GTBank Plc, Access Bank Plc, Standard Chartered Plc and First Bank Holding Plc, among others, are currently scrambling over one another to ensure that full gender equity in Nigeria is effected, as they have introduced several initiatives to empower women to actualize their passions.

According to a report released by McKinsey Global Institute and the Council on Foreign Relations, full gender equity could add 23% or $229 billion to the gross domestic product of the most populous black nation by 2025, the highest of any African nation.

To ensure that Nigeria’s GDP is boosted as predicted by the report, the financial institutions are using different loan facilities, which are specially designed for women, to attract their female depositors across the nation.

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Some of the financial institutions and their initiatives are: 

GTBank

The bank has several loan facilities that are specially designed for operators in industries that are largely dominated by women. Some of them are Food industry Credit, Creative Industry Financing Initiative (CIFI) and Small and Medium Enterprises Quick credit, which is aimed at financing the working capital needed for day to day needs of operators in the Education (creche, primary & secondary schools) and Healthcare (Hospitals, Retail Pharmacies and Diagnostic Centres) sectors.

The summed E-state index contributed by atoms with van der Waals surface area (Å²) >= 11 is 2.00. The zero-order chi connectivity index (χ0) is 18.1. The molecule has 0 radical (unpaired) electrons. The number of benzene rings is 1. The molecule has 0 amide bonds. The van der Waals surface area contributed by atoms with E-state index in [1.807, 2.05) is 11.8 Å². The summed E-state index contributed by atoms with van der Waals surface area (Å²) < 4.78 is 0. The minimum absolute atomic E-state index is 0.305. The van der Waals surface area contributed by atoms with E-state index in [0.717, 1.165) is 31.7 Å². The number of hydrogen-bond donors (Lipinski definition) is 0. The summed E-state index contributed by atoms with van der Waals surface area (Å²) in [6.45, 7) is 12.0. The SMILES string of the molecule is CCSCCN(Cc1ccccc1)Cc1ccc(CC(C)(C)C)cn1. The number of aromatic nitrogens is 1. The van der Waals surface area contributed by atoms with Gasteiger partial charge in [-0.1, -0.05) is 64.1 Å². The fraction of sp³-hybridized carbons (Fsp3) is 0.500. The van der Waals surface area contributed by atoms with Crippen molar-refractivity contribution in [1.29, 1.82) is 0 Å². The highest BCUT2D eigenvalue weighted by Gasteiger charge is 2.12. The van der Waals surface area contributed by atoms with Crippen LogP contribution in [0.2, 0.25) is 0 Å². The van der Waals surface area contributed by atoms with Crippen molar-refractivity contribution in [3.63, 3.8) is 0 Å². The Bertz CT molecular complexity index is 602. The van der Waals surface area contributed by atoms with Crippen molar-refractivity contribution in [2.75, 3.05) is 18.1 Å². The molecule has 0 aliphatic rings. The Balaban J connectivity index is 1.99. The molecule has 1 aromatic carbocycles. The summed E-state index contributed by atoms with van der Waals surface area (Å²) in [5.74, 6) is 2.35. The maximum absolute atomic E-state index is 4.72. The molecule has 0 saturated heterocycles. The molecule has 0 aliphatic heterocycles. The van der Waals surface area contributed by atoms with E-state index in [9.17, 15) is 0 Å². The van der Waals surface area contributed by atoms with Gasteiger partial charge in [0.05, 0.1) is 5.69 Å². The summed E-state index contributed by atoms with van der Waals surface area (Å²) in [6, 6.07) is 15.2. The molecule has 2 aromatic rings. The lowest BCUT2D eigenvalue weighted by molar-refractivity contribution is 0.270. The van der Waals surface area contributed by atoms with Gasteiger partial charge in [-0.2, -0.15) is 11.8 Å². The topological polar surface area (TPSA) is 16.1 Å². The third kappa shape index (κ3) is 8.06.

CIFI is a loan scheme developed in collaboration with the Central Bank of Nigeria (CBN) to provide access to long-term and low-interest financing for entrepreneurs in the creative industry, including Fashion, Music, Movies, etc.

Some of the beneficiaries of these facilities are Bolanle Austen-Peters and Yinka Shonibare, who sought loans for a cultural centre, Terra Kulture and “Nelson’s Ship in a Bottle” show at the National Maritime Museum in London, respectively.

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What’s in it for loan seekers: 

FCMB ads 300 x 250
  • 1.33% per month for the Education segment.
  • 1.75% for the Healthcare segment.
  • Customers can access up to 50% of the average annual turnover.
  • Loan tenure is 6 months (12 months for schools).
  • You can open a corporate account and operate it for 12 months before applying for the credit facility.

Food credit:  

Deal book 300 x 250
  • Up to N2 Million
  • 9% per annum interest rate (0.75% monthly)
  • Flexible repayment plan spread over 180 days
  • Zero Fees

 

Standard chartered
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CEO/Group Managing Director, Access Bank Plc, Herbert Wigwe

Access Bank 

Access Bank is another financial institution that is determined to ensure Nigeria closes the gap of the full gender parity, as it has several facilities to empower women. They are WomenpreneurWomen Power loans and the W Initiative among others.

While the Womenpreneur itch-A-Ton is to provide financial and business skills to female entrepreneurs, W initiative was introduced in 2014 to accelerate a new and stronger wave of hitherto scanty female entrepreneurs in Nigeria. The W power loan is a scheme designed to close the financing gap for female-owned businesses by providing access to loans and credit facilities. It is open to women whose businesses are in these sectors: Fashion, Catering/Eateries, Manufacturing, Beauty & Wellness, Hospitality & Tourism, Education, I.T and HealthCare.

Requirement: W Power 

  • The loan is available to only female owned businesses in which ownership is at least 50% female ownership and the business must be managed and led by a woman.